Doses of prepared human placenta culture cells are safe for multiple sclerosis patients, according to a study published in Multiple Sclerosis and Related Disorders.
Human placental tissue is safe for patients with multiple sclerosis (MS), according to a study published in Multiple Sclerosis and Related Disorders.
Researchers from Mount Sinai examined 16 patients with MS aged 18 to 65 years. Ten patients enrolled had the epidemic disorder relapsing-remitting MS (RRMS) and 6 had the chronic secondary progressive MS (SPMS). The study was designed to taste the safety and efficacy of a preparation of cultured cells known as PDA-001. The cells resemble mesenchymal stromal stem cells which can be found in many tissues of the body. Typically, one donor is enough to supply many patients because of the abundance.
“This is the first time placenta-derived cells have been tested as a possible therapy for multiple sclerosis,” Fred Lublin, MD, the study’s lead investigator said in a press release. “The next step will be to study larger numbers of MS patients to assess efficacy of the cells, but we could be looking at a new frontier in treatment for the disease.”
A total of 6 participants were given a high dose of PDA-001 (600×106 cells), 6 were given a low dose (150×106 cells), and 4 were given a placebo treatment. All patients were given 2 doses spread apart by one week. However, Lublin noted that any change in the immune system, by experimental treatment for example, could cause MS to worsen in patients. Over a 6-month period, all patients were administered monthly brain scans to ensure no new brain lesions developed. After 12 months, no patients showed worsening MS on magnetic resonance imaging scans, and the majority of participants showed improved levels of disability.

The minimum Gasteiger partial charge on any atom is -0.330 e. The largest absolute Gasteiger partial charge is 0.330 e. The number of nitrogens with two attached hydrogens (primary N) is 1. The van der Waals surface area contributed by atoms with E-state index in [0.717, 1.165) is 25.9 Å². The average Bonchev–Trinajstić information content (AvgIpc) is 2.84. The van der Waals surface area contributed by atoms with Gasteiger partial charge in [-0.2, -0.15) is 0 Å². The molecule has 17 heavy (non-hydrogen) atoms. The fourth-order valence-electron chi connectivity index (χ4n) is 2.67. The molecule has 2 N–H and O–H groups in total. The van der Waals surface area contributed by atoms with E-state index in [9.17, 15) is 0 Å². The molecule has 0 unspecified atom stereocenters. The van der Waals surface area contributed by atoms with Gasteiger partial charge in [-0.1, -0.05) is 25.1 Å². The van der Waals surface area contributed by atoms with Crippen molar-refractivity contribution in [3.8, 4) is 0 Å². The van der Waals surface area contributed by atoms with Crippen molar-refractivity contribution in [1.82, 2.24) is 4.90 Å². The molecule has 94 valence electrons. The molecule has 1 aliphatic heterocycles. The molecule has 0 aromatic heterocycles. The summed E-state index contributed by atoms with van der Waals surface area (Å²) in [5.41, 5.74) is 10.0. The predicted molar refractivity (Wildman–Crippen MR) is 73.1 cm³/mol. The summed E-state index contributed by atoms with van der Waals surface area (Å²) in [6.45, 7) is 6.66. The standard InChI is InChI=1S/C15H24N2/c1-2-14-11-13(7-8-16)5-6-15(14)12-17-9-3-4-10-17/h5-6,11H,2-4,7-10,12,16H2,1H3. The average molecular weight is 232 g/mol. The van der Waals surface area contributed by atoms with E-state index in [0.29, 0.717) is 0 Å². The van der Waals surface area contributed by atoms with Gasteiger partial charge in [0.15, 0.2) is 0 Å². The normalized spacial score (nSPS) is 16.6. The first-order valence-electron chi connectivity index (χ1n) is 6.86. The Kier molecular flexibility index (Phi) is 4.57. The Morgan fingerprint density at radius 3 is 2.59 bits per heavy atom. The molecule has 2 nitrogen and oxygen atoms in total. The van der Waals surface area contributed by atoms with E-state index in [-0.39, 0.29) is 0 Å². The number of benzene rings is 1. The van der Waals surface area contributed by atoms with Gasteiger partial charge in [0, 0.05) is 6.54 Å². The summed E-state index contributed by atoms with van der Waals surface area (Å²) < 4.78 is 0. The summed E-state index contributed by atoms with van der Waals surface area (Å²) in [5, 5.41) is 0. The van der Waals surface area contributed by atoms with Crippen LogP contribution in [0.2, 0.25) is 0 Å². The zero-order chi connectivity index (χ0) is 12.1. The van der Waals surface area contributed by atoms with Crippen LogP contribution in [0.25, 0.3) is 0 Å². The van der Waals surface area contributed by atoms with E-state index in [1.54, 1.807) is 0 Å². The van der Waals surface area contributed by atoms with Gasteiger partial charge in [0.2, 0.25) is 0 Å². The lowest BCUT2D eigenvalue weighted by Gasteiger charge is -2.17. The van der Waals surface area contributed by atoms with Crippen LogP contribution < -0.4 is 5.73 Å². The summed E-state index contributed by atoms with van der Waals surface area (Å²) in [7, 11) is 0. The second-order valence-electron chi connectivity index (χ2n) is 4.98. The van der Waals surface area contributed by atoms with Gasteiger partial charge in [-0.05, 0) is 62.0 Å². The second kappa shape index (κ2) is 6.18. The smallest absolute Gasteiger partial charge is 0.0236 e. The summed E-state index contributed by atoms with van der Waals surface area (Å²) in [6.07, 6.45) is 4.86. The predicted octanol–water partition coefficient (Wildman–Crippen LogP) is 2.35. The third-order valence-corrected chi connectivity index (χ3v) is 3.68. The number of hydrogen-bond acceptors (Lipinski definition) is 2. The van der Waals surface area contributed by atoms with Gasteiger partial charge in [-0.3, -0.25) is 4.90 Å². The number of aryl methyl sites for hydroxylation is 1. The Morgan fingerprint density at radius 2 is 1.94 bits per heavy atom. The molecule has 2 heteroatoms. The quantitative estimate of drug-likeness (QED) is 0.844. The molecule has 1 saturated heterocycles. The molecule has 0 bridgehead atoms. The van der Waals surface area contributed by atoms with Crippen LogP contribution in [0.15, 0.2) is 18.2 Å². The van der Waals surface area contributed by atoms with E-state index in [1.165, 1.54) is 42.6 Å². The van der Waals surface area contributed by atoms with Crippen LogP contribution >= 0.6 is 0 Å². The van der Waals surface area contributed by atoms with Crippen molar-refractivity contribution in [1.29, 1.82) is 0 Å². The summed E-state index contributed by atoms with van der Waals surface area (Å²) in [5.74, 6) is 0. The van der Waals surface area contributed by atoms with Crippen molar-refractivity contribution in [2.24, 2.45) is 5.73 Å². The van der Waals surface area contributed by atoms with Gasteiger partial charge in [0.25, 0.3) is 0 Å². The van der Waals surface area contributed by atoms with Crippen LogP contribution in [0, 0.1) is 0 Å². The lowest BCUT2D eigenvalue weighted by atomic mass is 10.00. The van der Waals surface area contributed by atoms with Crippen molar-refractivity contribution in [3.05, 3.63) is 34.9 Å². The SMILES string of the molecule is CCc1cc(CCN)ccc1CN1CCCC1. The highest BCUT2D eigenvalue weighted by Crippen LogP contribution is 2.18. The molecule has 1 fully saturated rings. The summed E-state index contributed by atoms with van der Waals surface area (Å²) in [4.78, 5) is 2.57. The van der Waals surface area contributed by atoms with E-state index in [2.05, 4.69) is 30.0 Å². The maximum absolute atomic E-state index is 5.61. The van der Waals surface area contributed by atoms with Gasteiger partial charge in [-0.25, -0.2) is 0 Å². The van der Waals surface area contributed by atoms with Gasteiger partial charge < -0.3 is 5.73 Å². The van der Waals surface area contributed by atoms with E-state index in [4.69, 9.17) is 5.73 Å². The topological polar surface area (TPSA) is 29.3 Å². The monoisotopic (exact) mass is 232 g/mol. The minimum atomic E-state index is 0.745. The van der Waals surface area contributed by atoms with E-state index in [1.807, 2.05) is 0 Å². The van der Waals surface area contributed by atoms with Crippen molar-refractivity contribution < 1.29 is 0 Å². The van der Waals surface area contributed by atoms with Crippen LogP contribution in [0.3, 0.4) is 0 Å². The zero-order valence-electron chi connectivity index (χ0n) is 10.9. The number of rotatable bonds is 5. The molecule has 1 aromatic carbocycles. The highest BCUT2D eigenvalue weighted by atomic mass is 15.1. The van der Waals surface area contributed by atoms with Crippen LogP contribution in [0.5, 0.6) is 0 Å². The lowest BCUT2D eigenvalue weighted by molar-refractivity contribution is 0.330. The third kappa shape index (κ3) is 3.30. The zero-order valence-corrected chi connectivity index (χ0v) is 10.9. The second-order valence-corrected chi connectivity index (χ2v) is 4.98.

PDA-001 comes from full-term human placenta and is a new approach for the treatment of MS. No new patients met Cutter’s rule — which is defined as ≥5 new gadolinium lesions on 2 consecutive scans. Only one patient on the high dose regimen had a flare up after 5 months, but no other patients showed increases in the Expanded Disability Status Scale score >0.5. Most had decreasing Expanded Disability Status Scale scores.
“We’re hoping to learn more about how placental stromal cells contribute to myelin repair,” Lublin continued in the statement. “We suspect they either convert to a myelin making cell, or they enhance the environment of the area where the damage is to allow for natural repair. Our long-term goal is to develop strategies to facilitate repair of the damaged nervous system.”
Side effects of the treatment included headache, fatigue, infusion site reactions, and urinary tract infections. One patient experienced a grade 1 anaphylactoid reaction and another had grade 2 superficial thrombophlebitis.
“PDA-001 infusions were safe and well tolerated in relapsing-remitting multiple sclerosis and secondary progressive multiple sclerosis patients,” the authors conclude. “No paradoxical worsening of lesion counts was noted with either dose.”